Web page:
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Previewing the sides: Liaoning Whowin

We’re just days away from the kickoff of the 2013 Chinese Super League season. As we lead up to the start of the new season, we’ll preview a number of the side, this time it’s the struggling northeastern side with the strange english name, Liaoning Whowin.

The manager: Liaoning will be led into battle by the longest serving manager in China, Ma Lin, who has been in charge of the side since 2008. In the offseason, Ma received some offers from a few different clubs, but decided to stay loyal to the club he’s had an on again, off again relationship with for the past 30 years.

The history: Despite a proud past dating back to the era of semi-professional and amateur football in China, Liaoning has had an up and down experience in the top flight of Chinese football. An era of young stars in the late 90s and early 2000s almost delivered them a league title, but a sell-off of its stars saw the club back peddling until, in 2008, it ended in relegation. The club was back up the next season and finished a surprising third in 2011. Last season, it was back to reality, with the club staving off relegation and finishing a mediocre 10th.

The team: Youth will be the key in 2013 as the club sold off two of China’s best players in the offseason, Yang Xu and Yu Hanchao. Zhao Junzhe will lead the way,  as always, alongside some solid foreign attacking threats. Beyond that, it’s a mix of a largely U22 side with a sprinkling of CSL journeymen. If you’re a fan of the northeastern tigers, you aren’t going to be very optimistic about the new season, but it will fall on manager Ma to have his troops in line and playing a style of tight, defensive football.

The stadium: Tiexi Stadium is one of the league’s newer stadiums, located in the northwest of Shenyang. The stadium’s about a 15 minute walk from the Zhong Gong Rd (重工街) subway station and tickets are readily available outside the north gate (often from a large bus parked opposite the gate) and shouldn’t run you more than RMB30. For more, check out our look at football in Shenyang.

The changes: It’s more about who left than who arrived when talking about the club’s offseason. Despite making at least RMB55 million from the sale of two players, the club wasn’t very active in the domestic transfer market, pilfering provincial neighbors Dalian Shide of two of the younger players that other teams didn’t pick up, Ni Yusong and Wang Liang. They also took James Chamanga, a longtime CSL star, from Shide. While they may haven’t done much in buying domestic players, they did bring in three impressive foreigners.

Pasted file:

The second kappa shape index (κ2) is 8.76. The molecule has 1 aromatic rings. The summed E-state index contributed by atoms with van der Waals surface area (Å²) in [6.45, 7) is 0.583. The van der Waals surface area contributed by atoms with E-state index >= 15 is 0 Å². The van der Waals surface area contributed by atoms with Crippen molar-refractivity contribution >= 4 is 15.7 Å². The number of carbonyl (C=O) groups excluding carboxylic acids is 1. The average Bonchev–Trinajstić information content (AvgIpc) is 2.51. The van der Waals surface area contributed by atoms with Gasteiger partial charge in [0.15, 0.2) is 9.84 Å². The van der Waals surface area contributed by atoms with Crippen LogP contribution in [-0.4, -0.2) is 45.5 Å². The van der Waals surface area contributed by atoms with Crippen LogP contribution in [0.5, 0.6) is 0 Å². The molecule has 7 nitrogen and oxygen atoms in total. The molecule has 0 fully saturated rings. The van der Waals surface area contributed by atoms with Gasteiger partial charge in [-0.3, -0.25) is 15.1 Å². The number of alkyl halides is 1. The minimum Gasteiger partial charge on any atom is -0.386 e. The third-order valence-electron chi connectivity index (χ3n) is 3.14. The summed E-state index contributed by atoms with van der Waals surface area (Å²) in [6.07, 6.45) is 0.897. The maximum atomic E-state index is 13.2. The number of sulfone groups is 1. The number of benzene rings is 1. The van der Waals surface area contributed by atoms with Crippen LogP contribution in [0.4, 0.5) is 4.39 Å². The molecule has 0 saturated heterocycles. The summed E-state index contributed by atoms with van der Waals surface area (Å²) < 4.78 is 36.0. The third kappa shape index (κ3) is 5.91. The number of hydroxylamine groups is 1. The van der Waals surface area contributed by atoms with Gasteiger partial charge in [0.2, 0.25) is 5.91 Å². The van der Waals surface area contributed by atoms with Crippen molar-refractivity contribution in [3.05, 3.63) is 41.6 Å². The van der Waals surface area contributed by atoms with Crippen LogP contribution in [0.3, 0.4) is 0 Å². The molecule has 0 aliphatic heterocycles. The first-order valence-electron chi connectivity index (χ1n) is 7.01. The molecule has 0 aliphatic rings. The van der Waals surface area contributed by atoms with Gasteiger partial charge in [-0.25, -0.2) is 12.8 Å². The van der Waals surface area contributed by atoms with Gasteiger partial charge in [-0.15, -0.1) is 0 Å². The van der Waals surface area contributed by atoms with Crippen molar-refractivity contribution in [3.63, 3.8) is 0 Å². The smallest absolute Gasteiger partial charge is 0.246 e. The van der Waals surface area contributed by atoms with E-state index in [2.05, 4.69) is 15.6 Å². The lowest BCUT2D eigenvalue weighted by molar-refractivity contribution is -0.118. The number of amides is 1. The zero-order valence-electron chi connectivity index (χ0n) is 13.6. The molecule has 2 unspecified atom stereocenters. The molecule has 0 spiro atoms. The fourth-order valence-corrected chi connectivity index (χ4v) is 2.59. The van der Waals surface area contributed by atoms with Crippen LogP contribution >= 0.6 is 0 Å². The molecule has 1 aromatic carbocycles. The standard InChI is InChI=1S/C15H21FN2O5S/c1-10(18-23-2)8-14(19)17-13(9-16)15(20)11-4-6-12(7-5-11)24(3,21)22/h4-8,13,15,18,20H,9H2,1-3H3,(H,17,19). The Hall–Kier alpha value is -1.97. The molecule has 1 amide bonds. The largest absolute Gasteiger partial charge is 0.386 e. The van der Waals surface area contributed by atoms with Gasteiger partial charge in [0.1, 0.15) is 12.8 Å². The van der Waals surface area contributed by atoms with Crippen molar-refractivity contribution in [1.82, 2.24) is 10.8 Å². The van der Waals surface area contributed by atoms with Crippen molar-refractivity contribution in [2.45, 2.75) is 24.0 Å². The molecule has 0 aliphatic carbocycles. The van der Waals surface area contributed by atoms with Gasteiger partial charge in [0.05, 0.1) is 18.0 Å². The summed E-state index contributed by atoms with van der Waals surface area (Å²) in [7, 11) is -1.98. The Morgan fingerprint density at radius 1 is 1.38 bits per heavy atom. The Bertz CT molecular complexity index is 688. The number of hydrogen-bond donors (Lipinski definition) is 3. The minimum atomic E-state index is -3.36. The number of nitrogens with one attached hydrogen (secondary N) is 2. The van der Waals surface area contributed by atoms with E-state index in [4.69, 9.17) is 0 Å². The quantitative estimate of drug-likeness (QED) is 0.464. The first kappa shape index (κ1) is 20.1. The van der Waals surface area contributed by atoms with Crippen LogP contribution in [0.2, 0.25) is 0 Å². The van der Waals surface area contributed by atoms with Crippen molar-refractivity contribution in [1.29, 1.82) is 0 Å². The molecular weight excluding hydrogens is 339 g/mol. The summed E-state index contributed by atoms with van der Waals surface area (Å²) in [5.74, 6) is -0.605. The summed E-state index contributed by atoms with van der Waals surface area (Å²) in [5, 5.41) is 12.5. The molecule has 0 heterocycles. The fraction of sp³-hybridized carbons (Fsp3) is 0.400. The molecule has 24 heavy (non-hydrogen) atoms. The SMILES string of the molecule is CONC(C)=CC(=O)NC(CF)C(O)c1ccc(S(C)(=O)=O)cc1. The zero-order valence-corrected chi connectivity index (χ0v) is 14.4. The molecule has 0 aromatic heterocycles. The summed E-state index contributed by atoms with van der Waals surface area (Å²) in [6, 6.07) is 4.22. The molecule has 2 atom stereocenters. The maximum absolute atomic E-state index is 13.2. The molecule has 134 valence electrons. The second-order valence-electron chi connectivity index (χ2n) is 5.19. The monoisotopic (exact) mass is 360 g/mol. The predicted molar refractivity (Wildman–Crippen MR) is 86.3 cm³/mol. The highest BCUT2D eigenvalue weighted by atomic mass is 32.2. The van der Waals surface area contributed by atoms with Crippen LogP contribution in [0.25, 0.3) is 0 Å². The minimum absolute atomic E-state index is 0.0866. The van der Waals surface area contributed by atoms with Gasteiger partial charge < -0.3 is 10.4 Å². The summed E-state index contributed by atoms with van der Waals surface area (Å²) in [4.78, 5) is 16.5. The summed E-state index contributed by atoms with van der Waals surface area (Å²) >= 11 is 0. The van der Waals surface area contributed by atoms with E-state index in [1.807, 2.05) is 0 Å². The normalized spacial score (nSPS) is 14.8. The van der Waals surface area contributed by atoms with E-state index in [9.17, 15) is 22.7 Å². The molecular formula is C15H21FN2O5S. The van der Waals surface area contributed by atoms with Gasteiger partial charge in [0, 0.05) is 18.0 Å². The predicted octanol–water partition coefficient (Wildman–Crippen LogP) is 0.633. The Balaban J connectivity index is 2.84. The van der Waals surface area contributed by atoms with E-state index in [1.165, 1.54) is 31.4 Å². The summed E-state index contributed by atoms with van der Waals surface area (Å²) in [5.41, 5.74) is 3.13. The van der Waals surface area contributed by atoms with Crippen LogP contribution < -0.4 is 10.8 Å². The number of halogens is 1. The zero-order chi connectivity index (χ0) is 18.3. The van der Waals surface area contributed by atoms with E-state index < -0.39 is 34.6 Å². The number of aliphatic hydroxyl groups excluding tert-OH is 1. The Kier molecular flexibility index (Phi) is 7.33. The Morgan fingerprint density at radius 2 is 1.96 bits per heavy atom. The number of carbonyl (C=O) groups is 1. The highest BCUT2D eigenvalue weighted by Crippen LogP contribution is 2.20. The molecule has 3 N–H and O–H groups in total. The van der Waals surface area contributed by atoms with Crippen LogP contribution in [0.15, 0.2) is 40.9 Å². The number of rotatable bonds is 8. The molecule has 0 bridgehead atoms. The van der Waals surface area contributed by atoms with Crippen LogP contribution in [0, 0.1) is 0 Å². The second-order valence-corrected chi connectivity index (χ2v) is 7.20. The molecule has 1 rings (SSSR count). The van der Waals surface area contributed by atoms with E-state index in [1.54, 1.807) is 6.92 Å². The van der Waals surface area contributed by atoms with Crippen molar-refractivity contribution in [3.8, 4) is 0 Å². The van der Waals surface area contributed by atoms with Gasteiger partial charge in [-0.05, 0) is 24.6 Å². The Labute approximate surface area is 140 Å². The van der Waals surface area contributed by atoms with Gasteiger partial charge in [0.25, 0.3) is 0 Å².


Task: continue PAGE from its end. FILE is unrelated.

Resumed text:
The foreigners: Miloš Trifunović and Pablo Brandan, who both played key roles for the club last year, will return for the 2013 season and will be aided by three new key foreigners. Chamanga, mentioned above, is not new to China and will be a key goal creator for the side. The loss of star striker Yang Xu is going to hurt, but his replacement, Edu, purchased from Schalke 04 is an impressive pickup if he’s not already past his prime. Uzbeki defender Shavkat Mullajanov, is not a big name, but is a key part of the Uzbek national side.

The star: This will be Zhao Junzhe’s last year for Liaoning, after having given the club his entire, 14 season professional career. The past few seasons he’s been good for four or five goals and the club will need him to do at least that much in his final year. Unfortunately, the club didn’t bother surronding him with the parts needed to go out on a high, but if he can keep things together in the midfield, Liaoning should be able to avoid relegation.

The x factor: Edu was an expensive signing with an attractive pedigree, but only his years in Suwon really stand out, and those were all five or more years ago. Will coming back to Asia be enough to re-ignite the 31 year old’s career or is he done?  The answer to that question will make a massive difference between Liaoning having a decent season and the club going down. Somebody needs to make up for the goals the club lost when Yang left and the burden is likely to fall on Edu.

The prediction: This is going to be a tough year in Shenyang, but the club has a lot of money to spend if they so choose, unlikely though that is. The club is in danger of being relegated, perhaps only saved due to the six point deductions suffered by Tianjin and Shenhua. They have a lot of experience, both amongst their domestic and foreign players, so ultimately avoiding the  drop is doable, though don’t expect higher than the 10th place finish of last season.

Brandon Chemers aka B. Cheng aka A Modern Lei Feng – is a name which may be familiar to many in the Chinese blogosphere.

He currently serves as Editor-in-Chief for Wild East Football and is one of the lonely souls writing about Chinese football in English for the last 10 years.

Chemers’ credentials are second to none – his former blog focused not only on the fortunes of his beloved Beijing Guoan FC, but a multitude of other aspects of Beijing life. He’s deservedly built a reputation in the Chinese blogosphere as an insightful observer of not only Chinese football, but also the wider picture of life in modern China and its many layers.

For WEF, beyond writing about Guoan, he often focuses on fan culture and the business of Chinese football.

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